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Nasser v. WhitePages, Inc.

United States District Court, Fourth Circuit

January 7, 2014

MICHAEL J. NASSER, SR., Plaintiff,
WHITEPAGES, INC., Defendant.


Hon. Michael F. Urbanski United States District Judge

This matter is before the court on the motion of the pro se plaintiff Michael J. Nasser, Sr. ("Nasser"). Nasser styles his motion as a "motion for reconsideration of summary judgment." The court will construe the motion as a motion to alter or amend a judgment pursuant to Federal Rule of Civil Procedure 59(e).[1] For the reasons stated herein, the motion will be denied.


The defendant WhitePages, Inc., ("WhitePages") incorrectly listed Nasser's address and telephone as that of "Comcast Phone of Virginia" and "Comcast Phont of Virginia." As a result, Nasser received thousands of unwanted phone calls intended for Comcast. Nasser brought suit on the basis of nuisance, emotional distress, and (eventually) promissory estoppel. Ultimately, the court granted summary judgment in favor of WhitePages because Nasser's tort claims were barred by the immunity provided by the Communications Decency Act, 47 U.S.C. § 230, and his promissory estoppel claim was not recognized by Virginia law.[2] Nasser now urges the court to reconsider that holding for two reasons: (1) because the court failed to consider what Nasser's styles as his "equitable estoppel claim" and (2) because there are disputes of fact that make summary judgment inappropriate. Because Nasser's arguments misapprehend the law, his motion must be denied.


Nasser asserts that the court only addressed his claim of promissory estoppel and failed to address his "claim" for equitable estoppel. "[Promissory estoppel is an equitable doctrine which generally is used to imply a contract where none exists." Tuomala v. Regent Univ., 252 Va. 368, 376, 477 S.E.2d 501, 506 (1996) (citation omitted). The terminology at issue here is somewhat confusing because the equitable doctrine of promissory estoppel is distinct from the doctrine of equitable estoppel—though both are doctrines of equity.[3] Nasser is, however, correct that equitable estoppel is a distinct doctrine under Virginia law.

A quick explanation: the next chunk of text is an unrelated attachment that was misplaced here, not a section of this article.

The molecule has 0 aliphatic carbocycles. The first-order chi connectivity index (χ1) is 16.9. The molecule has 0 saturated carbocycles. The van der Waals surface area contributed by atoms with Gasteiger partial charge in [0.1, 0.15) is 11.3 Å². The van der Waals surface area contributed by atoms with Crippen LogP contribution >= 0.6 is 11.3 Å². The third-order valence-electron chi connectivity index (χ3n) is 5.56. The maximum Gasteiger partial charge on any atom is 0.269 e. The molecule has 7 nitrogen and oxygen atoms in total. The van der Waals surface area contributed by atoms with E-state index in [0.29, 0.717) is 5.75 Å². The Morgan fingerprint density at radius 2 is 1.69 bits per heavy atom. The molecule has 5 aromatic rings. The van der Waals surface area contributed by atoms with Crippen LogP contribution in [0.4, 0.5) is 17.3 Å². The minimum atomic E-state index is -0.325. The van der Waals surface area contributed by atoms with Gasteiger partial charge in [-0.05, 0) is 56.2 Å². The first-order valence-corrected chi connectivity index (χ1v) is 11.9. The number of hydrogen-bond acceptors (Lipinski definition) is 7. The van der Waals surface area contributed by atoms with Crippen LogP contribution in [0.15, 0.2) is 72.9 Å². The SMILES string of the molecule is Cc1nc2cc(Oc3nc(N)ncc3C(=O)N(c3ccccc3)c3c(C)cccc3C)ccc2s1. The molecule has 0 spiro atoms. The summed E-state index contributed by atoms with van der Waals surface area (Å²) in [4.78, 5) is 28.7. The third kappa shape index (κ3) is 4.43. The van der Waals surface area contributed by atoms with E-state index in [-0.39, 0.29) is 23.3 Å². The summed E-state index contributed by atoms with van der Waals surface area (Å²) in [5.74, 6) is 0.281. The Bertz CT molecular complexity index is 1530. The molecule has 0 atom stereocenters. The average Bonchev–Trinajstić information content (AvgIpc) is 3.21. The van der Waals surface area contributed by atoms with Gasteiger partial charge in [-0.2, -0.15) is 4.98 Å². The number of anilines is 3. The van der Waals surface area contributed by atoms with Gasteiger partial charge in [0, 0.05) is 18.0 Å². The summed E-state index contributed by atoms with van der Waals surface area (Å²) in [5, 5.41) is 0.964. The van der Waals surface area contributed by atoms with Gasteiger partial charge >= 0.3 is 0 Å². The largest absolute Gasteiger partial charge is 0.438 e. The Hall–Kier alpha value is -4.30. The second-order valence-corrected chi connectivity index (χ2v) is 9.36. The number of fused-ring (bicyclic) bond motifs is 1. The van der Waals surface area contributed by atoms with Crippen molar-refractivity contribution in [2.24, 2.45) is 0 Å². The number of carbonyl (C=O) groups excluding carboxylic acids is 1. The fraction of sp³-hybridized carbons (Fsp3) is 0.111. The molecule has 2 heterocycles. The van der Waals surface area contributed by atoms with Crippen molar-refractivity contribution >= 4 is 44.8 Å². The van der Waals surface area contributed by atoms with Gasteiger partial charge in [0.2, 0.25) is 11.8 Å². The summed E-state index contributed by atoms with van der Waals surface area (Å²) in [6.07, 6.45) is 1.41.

Nasser is likewise correct that neither the court nor WhitePages addressed his "claim" for equitable estoppel. But this is because "[i]n Virginia, there is no recognized cause of action for equitable estoppel, and the doctrine is usually asserted as a shield rather than a sword." Virginia Power Energy Mktg., Inc. v. EOT Energy, LLC, 3:11CV630, 2012 WL 2905110, at *10 (E.D. Va. July 16, 2012) (internal alterations omitted) (quoting Parker v. Westat, Inc., 301 F.Supp.2d 537, 544 (E.D.Va.2004) (collecting cases)). Thus, there is no such thing as a "claim" based on the doctrine of equitable estoppel.

In its summary judgment opinion, the court construed Nasser's pleadings for equitable or promissory estoppel as making a claim based on the equitable doctrine of promissory estoppel. In doing so, the court was keeping its "obligation] to construe [pro se pleadings] liberally to assert any and all legal claims that its factual allegations can fairly be thought to support." Martin v. Gentile, 849 F.2d 863, 868 (4th Cir. 1988) (citation omitted); see also United States v. Wilson, 699 F.3d 789, 797 (4th Cir. 2012) (citation omitted) ("[C]ourts must liberally construe the claims of pro se litigants[.]"). The court did not construe the pleadings as asserting equitable estoppel as a cause of action, as no pleading can be "fairly thought to support" legal claims that do not exist. See 4 Williston on Contracts § 8:3 (4th ed.) (citing Erickson v. Brown, 813 N.W.2d 531 (N.D. 2012) ("Equitable estoppel is not an affirmative cause of action and cannot be used to create an enforceable agreement between parties."); 28 Am. Jur. 2d Estoppel and Waiver § 1 (citing Long v. JP Morgan Chase Bank, Nat. Ass'n, 848 F.Supp.2d 1166 (D. Haw. 2012) ("Equitable estoppel may be raised under federal and state law either as an affirmative defense or to prevent another party from raising an affirmative defense.").